How Does Property Get Divided in a Divorce?

Posted almost 3 years ago. Applies to Ohio, 1 helpful vote

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This article focuses on Ohio law, where this author practices, however the principles involved are common throughout the U.S.

There are a number of factors that go into making distributions of marital assets. First, one has to determine what property is marital, and what is separate.

“Marital property" is defined by law (R.C. § 3105.171(A)(3)(a)), as (i) All real and personal property that currently is owned by either or both of the spouses, including, but not limited to, the retirement benefits of the spouses, and that was acquired by either or both of the spouses during the marriage; (ii) All interest that either or both . . . currently has in any real or personal property, including, but not limited to, the retirement benefits of the spouses, and that was acquired by either or both of the spouses during the marriage; (iii) . . . income and appreciation on separate property, due to the labor, monetary, or in-kind contribution of either or both of the spouses that occurred during the marriage; (iv) participant accounts, . . . and / or deferred compensation programs.

Under R.C. § 3105.171(A)(4) “Passive income" means income acquired other than as a result of the labor, monetary, or in-kind contribution of either spouse. Section (6)(a) states “Separate property" means all real and personal property and any interest in property that is found by the court to be any of the following:

(i) An inheritance by one spouse during the marriage;

(ii) Any property or interest in property that was acquired before the marriage;

(iii) Passive income and appreciation acquired from separate property;

(iv) Any real or personal property or interest in property acquired by one spouse after a decree of legal separation issued under section 3105.17 (http://codes.ohio.gov/orc/3105.17) of the Revised Code;

(v) Any property that is excluded by a valid prenuptial agreement;

(vi) Compensation for personal injury, except for loss of marital earnings and compensation for expenses paid from marital assets;

(vii) Any gift of or interest in real or personal property that is made after the date of the marriage and proven by clear and convincing evidence to have been given to only one spouse.

However, the commingling of separate property with other property . . .does not destroy its identity as separate property, except when it’s not traceable. R.C.§3105.171(6)(b)

R.C.§3105.171(C)(1) says that “the division of marital property shall be equal". However, the court may divide it other than 50/50 between the spouses “in the manner the court determines equitable". The court shall consider all relevant factors to make this decision. Each spouse is considered to have contributed equally to the marital property.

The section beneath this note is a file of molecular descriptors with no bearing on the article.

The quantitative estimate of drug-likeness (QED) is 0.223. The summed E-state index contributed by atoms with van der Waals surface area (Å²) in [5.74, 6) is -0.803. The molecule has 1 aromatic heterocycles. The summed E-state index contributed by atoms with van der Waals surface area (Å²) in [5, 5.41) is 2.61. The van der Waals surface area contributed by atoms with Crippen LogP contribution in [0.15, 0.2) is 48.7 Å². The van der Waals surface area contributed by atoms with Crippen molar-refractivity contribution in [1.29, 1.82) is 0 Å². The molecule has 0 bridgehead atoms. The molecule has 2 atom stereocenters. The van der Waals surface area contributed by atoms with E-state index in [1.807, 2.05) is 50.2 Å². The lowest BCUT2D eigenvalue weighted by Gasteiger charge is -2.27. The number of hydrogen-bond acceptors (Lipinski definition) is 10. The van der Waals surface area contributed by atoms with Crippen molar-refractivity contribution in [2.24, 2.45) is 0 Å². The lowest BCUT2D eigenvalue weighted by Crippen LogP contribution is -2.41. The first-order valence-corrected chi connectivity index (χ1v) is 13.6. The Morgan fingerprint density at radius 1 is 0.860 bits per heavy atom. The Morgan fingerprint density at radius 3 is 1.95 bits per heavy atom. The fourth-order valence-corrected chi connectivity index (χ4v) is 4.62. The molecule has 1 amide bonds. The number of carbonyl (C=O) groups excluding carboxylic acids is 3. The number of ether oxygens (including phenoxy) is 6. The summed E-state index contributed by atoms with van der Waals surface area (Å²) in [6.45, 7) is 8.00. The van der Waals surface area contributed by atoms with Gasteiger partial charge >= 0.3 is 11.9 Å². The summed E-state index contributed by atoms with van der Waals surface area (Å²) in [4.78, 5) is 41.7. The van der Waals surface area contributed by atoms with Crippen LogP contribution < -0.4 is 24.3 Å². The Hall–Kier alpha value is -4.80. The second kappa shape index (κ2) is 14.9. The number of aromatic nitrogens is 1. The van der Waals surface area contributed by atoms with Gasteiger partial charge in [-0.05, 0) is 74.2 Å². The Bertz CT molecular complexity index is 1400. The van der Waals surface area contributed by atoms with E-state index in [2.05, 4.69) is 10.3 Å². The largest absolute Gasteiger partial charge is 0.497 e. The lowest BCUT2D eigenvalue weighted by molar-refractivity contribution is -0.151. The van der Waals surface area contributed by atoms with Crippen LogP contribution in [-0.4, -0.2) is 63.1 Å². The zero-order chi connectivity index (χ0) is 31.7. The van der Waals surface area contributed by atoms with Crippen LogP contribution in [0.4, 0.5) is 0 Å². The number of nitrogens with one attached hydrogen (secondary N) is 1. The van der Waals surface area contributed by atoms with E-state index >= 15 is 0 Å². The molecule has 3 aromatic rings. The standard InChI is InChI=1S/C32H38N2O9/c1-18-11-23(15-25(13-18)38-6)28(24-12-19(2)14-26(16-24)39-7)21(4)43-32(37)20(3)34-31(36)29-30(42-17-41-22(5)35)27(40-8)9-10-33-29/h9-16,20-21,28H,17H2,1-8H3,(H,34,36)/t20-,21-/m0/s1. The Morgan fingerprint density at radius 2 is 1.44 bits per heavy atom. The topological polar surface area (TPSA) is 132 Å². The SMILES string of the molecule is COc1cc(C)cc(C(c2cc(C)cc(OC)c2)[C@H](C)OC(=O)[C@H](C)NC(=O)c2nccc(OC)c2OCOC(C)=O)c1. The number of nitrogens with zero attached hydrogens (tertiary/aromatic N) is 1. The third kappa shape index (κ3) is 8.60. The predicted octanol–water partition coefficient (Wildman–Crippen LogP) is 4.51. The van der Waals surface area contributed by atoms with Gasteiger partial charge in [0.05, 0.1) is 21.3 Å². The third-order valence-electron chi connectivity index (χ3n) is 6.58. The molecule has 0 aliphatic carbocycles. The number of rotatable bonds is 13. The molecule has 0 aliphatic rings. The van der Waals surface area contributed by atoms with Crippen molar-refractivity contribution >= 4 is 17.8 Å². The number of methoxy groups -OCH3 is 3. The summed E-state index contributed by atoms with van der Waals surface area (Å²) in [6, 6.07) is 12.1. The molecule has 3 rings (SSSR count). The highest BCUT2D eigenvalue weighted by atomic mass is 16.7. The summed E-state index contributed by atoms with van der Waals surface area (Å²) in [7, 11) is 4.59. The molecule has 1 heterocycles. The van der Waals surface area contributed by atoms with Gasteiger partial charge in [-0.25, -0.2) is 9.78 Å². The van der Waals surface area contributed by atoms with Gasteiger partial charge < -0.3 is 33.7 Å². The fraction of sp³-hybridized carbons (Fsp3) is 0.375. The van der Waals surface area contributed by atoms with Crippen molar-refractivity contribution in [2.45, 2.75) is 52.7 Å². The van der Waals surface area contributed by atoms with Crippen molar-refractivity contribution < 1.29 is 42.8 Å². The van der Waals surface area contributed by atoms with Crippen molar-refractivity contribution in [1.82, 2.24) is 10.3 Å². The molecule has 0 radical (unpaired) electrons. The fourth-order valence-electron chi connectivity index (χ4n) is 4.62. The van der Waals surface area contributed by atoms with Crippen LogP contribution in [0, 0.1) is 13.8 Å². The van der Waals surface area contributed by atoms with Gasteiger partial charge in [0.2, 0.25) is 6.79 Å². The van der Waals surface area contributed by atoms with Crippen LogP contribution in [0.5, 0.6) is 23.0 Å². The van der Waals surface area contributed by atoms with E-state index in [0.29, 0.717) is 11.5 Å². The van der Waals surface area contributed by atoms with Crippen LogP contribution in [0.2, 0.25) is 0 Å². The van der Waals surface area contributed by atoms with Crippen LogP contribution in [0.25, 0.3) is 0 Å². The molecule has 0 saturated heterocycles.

To make this division of property courts require each spouse to disclose fully and completely all marital property, separate property, and other assets, debts, income, and expenses of the spouse. Also, if a spouse engages in financial misconduct, like dissipation, destruction, concealment, nondisclosure, or fraudulent disposition of assets, the court may order the offender to compensate the offended spouse.

R.C. § 3105.171(F) states a court must consider these factors:

(1) The duration of the marriage;

(2) The assets and liabilities of the spouses;

(3) The desirability of awarding the family home, or the right to reside in the family home . . ., to the spouse with custody of the children;

(4) The liquidity of the property to be distributed;

(5) The economic desirability of retaining intact an asset . . .;

(6) The tax consequences of the property division . . .;

(7) The costs of sale, if it is necessary that an asset be sold . . . ;

(8) Any division of property made in a separation agreement that was voluntarily made by the spouses;

(9) Any retirement benefits, excluding the social security. . .

(10) Any other relevant factor . . .

Thus, the outcome of any case is very fact specific. Often the value of property and location of assets can only be determined after additional experts (such as forensic accountants) are engaged to sift through all of the financial statements and documents that might be generated through discovery.

Additional Resources

RECOMMENDED READING: The Divorce Handbook, by James Friedman (particular attention should be paid to checklists, worksheets and pages 113-121 on being a witness). Attorney, Todd Kotler may be contacted either at 330-777-0065 or by e-mail at TBKotler@SBCGlobal.net.

The Vital Importance of Written Documentation - Adopted from Dorene J. Philpot's 2002 article

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